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Elder abuse discussion paper sheds light on hidden problem

An online national register for enduring documents, and tighter witnessing and reporting requirements, are just some of the recommendations included in Australian Law Reform Commission (ALRC)’s Discussion Paper for its Elder Abuse Inquiry.

A discussion paper about elder abuse includes a number of recommendations designed to help preserve and protect the rights of older Australians (Source: Shutterstock)
A discussion paper about elder abuse includes a number of recommendations designed to help preserve and protect the rights of older Australians (Source: Shutterstock)

Released this week, the Discussion Paper includes 43 proposals for law reform. Other key proposals concerning powers of investigation for public advocates and public guardians, enduring powers of attorney and enduring guardianship; family agreements, banking, aged care and social security include:

  • expanding the role of public advocates and public guardians in responding to elder abuse
  • requiring banks to take reasonable steps to prevent financial abuse
  • allowing tribunals to hear disputes within families about assets-for-care arrangements—providing a low cost and less formal forum for dispute resolution
  • for aged care, strengthening the compulsory reporting scheme by providing for independent oversight of complaints of abuse, enhancing employment screening processes, and the introduction of an official visitors scheme.

Council of the Ageing (COTA) says it hopes the release will kick-start a much needed public conversation about this significant and too often hidden problem in modern Australia.

Mr Ian Yates, COTA Australia Chief Executive says starting uncomfortable conversations about the prevalence of elder abuse was a first step to reducing it. "This discussion paper will be extremely useful in kicking off what is for many people a difficult conversation. Be under no illusion - elder abuse is happening in your community," he says.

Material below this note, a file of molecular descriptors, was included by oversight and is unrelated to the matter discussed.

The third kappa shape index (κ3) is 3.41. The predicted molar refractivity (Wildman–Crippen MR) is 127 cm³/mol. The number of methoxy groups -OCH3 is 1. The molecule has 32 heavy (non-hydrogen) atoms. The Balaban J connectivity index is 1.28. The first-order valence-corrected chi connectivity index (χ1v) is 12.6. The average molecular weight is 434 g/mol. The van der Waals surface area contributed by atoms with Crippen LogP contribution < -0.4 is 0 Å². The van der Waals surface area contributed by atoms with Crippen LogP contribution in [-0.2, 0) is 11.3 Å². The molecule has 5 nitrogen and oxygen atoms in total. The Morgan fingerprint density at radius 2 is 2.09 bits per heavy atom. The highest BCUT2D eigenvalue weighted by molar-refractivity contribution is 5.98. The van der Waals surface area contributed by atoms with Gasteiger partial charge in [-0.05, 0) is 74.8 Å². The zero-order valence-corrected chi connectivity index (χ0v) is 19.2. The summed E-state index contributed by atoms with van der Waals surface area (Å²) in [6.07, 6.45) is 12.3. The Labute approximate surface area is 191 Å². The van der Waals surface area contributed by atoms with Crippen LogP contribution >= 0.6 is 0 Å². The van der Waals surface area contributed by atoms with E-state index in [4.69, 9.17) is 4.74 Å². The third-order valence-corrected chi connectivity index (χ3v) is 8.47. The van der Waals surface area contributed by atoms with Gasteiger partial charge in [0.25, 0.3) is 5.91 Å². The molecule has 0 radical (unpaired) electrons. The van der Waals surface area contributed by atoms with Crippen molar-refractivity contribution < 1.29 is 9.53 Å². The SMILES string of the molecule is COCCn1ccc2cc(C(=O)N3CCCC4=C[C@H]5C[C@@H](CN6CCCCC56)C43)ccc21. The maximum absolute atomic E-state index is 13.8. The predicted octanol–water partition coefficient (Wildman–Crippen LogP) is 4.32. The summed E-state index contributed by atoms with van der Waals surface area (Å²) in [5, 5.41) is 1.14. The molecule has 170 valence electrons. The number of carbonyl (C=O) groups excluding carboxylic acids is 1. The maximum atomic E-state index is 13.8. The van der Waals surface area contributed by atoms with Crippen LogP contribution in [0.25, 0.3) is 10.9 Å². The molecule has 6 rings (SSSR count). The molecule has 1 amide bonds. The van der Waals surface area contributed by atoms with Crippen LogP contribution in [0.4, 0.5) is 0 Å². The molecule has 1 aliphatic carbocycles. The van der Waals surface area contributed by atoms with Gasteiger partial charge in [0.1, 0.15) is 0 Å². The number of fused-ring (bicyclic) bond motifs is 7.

He highlights behaviours people would normally find completely unacceptable are too often routinely experienced by older Australians. He says the most common is financial abuse, which we should call theft, psychological abuse, which we should call harassment and physical abuse, which we should call assault and sometimes battery.

"Too often abuse is an outcome of the legal system designed to prevent it - powers of attorney and guardianship which are themselves misused to hide criminal behaviour. Criminal behaviour that is in no way excused or diminished because it is within family," Mr Yates says.

He believes the recommendations in the discussion paper are an important and comprehensive set of proposals that deserve serious and widespread discussion and debate.

"Specific measures from the discussion paper may need fine-tuning and further consultation but overall they represent a very credible and considered set of proposals to tackle the insidious trend of elder abuse in Australia.

Last month, Aged & Community Services Australia (ACSA) released its official position paper on elder abuse, which included a number of recommendations designed to help preserve and protect the rights of older Australians. These included the implementation of a consistent national approach to powers of attorney and guardianship and improved access to information online (with a particular focus on the My Aged Care portal).

ACSA, CEO Pat Sparrow says there are a number of common themes across the ALRC and ACSA papers, and says ACSA supports the Federal Government’s broader commitment to developing a national plan to protect the rights of older Australians and is prepared to work closely with the Government in both the development and implementation phases of this plan.

However, she feels some of the ALRC paper’s recommendations, such as increasing employment screening processes, needed further consideration. “While we understand this issue being raised, there are already checks and balances within the aged care regulatory system and within individual organisations’ employment practices, such as police checks, accreditation and the Complaints Commissioner, to protect residents and clients,” she says. She says we would want to see the evidence that any increased screening requirements would provide additional protection and not just create a greater administrative burden.

“It’s only through a coordinated approach, with buy-in from the community, government, industry and all other stakeholder groups, that we can truly combat the underlying causes of elder abuse and ensure that older Australians are treated with the respect and dignity they deserve,” she says. “ACSA stands prepared to play its part in helping rid society of this scourge.”

The ALRC invites submissions in response to this Discussion Paper, which is available free of charge on the ALRC website.

Submissions are due to the ALRC by 27 February 2016 and the ALRC final report will be presented to the Attorney-General in May 2017.

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